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Re: “The Blair Park Project

I was too brief on some of my points below, and I would like to expand on one, the hazard of soccer balls plummeting onto Moraga Avenue. We have a local example of a soccer field built high above a roadway, Bishop O’Dowd at 98th Avenue. From my experience, you could average three balls going over the 8 or 9 foot fence every game. I never heard of an accident on 98th, but the field had a buffer of about 20 to 25 yards of sloping earth from the fence to the street and a secondary fence at the bottom of the slope. But, given the site constraints, Blair Park does not have the luxury of such a buffer. Further the O’Dowd field was surrounded by an oval track for high school track and field events, which would serve to keep more balls in.

It is true that some of the younger teams will not physically be able to put a ball over a tall fence, but U-13 and up teams could easily put a ball over the fence and I’m guessing 3 a game, either though misplaying a long pass down the north side of the field, a defensive clearance towards the north, or a misplayed header anywhere along the north side, etc.. And with the edge of the field so close to Moraga Avenue, those balls will likely end up in the street after plummeting 50 feet.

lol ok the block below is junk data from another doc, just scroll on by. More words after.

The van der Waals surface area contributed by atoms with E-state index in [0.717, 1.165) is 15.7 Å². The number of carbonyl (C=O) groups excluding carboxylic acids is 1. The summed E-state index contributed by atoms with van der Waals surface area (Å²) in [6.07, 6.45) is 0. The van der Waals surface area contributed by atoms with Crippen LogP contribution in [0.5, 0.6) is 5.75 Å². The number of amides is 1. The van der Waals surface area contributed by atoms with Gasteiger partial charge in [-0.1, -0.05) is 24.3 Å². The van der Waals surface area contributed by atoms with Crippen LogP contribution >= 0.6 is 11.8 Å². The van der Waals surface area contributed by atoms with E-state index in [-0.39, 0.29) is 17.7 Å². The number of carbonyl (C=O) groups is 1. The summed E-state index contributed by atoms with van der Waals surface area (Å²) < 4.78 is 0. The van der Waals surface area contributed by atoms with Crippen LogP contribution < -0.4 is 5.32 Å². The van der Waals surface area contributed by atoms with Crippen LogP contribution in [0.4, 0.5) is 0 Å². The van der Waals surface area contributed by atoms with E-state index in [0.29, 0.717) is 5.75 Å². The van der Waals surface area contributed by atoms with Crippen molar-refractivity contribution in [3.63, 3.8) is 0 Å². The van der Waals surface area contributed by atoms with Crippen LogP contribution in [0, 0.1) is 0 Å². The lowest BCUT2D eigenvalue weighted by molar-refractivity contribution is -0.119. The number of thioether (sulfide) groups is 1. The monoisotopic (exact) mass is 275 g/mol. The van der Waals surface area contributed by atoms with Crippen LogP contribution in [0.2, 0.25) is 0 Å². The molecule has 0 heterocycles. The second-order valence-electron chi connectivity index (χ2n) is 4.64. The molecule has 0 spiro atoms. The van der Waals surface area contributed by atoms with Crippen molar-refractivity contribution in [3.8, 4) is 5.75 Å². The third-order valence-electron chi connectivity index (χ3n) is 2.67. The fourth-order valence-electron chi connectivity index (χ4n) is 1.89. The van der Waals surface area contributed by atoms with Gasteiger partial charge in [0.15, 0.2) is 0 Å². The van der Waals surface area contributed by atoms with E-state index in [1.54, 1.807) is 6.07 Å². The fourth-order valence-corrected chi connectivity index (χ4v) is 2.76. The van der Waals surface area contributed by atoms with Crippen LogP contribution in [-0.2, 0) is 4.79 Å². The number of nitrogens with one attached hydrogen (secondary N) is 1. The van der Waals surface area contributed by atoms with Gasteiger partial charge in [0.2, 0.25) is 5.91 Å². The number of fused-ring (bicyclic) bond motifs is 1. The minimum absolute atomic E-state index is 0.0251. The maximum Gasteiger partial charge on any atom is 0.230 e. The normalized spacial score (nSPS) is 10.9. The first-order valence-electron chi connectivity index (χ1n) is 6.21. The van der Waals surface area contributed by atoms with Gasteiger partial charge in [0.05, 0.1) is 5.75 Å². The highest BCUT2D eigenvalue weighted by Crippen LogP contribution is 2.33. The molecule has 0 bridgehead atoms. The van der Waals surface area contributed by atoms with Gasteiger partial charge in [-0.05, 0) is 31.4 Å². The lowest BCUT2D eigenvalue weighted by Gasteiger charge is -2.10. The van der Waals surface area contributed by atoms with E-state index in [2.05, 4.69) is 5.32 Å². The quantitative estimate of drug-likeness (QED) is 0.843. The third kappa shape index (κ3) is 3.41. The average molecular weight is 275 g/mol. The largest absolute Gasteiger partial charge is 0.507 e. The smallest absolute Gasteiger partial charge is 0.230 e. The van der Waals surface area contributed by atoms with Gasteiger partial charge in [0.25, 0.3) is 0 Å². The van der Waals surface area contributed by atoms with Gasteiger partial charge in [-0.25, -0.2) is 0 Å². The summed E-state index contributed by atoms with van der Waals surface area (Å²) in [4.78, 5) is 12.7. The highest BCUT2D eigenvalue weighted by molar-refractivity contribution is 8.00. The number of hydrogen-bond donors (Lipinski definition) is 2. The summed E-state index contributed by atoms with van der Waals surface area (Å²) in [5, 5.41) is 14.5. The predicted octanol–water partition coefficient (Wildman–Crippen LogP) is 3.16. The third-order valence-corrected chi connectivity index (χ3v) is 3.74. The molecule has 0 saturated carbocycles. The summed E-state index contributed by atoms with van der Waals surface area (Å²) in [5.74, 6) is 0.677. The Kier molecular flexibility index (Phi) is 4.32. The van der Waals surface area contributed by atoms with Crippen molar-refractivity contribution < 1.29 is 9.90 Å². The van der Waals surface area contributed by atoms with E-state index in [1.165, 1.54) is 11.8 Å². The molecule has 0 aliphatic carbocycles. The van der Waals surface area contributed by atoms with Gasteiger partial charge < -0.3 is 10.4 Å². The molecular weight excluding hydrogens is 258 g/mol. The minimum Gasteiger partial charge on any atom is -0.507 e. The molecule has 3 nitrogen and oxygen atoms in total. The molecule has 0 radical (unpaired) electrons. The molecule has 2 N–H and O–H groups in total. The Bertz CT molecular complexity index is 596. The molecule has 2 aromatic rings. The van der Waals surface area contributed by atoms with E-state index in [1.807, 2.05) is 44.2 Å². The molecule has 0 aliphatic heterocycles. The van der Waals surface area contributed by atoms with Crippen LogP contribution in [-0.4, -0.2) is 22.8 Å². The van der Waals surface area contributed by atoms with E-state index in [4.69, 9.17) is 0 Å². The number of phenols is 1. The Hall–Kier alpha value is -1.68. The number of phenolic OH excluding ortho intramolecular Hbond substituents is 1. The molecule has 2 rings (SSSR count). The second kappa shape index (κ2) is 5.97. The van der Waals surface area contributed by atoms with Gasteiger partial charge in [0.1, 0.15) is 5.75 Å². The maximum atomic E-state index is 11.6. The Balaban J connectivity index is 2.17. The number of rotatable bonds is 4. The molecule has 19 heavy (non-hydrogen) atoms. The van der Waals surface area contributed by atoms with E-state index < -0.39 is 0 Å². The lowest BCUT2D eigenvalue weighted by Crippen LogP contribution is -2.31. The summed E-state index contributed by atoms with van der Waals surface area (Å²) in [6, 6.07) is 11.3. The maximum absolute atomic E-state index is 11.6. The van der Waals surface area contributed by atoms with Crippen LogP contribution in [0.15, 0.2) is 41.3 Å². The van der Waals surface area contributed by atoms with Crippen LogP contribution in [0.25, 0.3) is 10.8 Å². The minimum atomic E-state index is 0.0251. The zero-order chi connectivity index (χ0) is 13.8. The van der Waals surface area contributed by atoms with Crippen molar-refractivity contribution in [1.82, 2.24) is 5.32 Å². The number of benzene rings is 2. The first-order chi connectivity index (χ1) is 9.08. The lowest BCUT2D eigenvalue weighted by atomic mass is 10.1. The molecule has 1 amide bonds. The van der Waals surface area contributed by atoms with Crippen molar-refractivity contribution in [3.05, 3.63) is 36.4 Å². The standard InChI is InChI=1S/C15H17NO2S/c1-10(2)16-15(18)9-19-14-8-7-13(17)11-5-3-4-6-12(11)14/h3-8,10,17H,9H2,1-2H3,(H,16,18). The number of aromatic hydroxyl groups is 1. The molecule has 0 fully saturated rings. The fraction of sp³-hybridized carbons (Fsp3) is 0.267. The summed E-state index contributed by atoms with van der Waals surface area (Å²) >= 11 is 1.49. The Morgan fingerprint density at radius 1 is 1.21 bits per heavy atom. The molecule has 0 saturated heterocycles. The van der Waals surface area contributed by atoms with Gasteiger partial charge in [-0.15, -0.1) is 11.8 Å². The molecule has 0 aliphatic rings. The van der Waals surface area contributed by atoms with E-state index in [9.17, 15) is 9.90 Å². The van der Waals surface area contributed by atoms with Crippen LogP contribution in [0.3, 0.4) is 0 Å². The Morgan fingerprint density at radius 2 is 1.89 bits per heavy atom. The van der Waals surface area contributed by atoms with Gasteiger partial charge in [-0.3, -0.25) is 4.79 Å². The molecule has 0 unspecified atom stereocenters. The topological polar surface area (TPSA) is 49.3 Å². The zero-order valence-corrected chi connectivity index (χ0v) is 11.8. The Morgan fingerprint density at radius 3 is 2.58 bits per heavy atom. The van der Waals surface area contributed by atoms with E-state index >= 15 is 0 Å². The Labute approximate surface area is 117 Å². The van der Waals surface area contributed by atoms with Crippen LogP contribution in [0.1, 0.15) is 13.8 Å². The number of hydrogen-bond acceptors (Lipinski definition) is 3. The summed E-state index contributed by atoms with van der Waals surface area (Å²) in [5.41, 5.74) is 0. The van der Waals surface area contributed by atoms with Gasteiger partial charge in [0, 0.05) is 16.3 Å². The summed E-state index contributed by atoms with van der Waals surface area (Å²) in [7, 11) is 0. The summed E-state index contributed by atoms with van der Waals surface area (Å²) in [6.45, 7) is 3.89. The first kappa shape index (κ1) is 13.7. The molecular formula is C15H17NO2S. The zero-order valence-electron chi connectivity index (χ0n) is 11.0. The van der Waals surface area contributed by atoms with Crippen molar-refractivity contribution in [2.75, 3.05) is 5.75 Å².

It is possible that even more than three balls per game would fly over the fence, as the O’Dowd field was surrounded by an oval track for high school track and field events, which would serve to keep more balls in. The Blair field will not have a track surrounding the field.

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Posted by retired ref on 06/28/2011 at 4:05 PM

Re: “The Blair Park Project

Having been involved in youth soccer for many years, I see some issues that have been ignored. Official FIFA guidelines indicate fields should be oriented north/south to keep the sun out of players eyes, yet this field is oriented east/west. Youth soccer guidelines, including the local Jack London league, prohibit spectators behind the goal, yet this field places all spectators behind the west goal, which will be very distracting to young goalies. Further, since not all spectators behave at youth sports, placing both teams fans in close proximity will likely lead to the kind of excitement that Piedmont is not generally known for. It is hard to tell the dimensions around the field, but it appears possible that there are safety compromises for the players, as players need room to run off the field when momentum carries them off and this room appears lacking. The tall fence around the field is there to keep balls in, but it won't keep them all in. Who will be responsible when a driver on Moraga is startled by a soccer ball plummeting 50 feet and has an accident.

The parking seems inadequate or marginal for four teams, i.e., the two playing and the two waiting their turn. But unfortunately, youth soccer is not the Swiss rail system and games run long and start late and by the middle of the day, there are often 6 teams at a site, two finishing and having post game activities, two playing and two warming up. Unless there is parking for 6 teams, you will have lot of dangerous parking on Moraga.

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Posted by retired ref on 06/25/2011 at 4:13 PM

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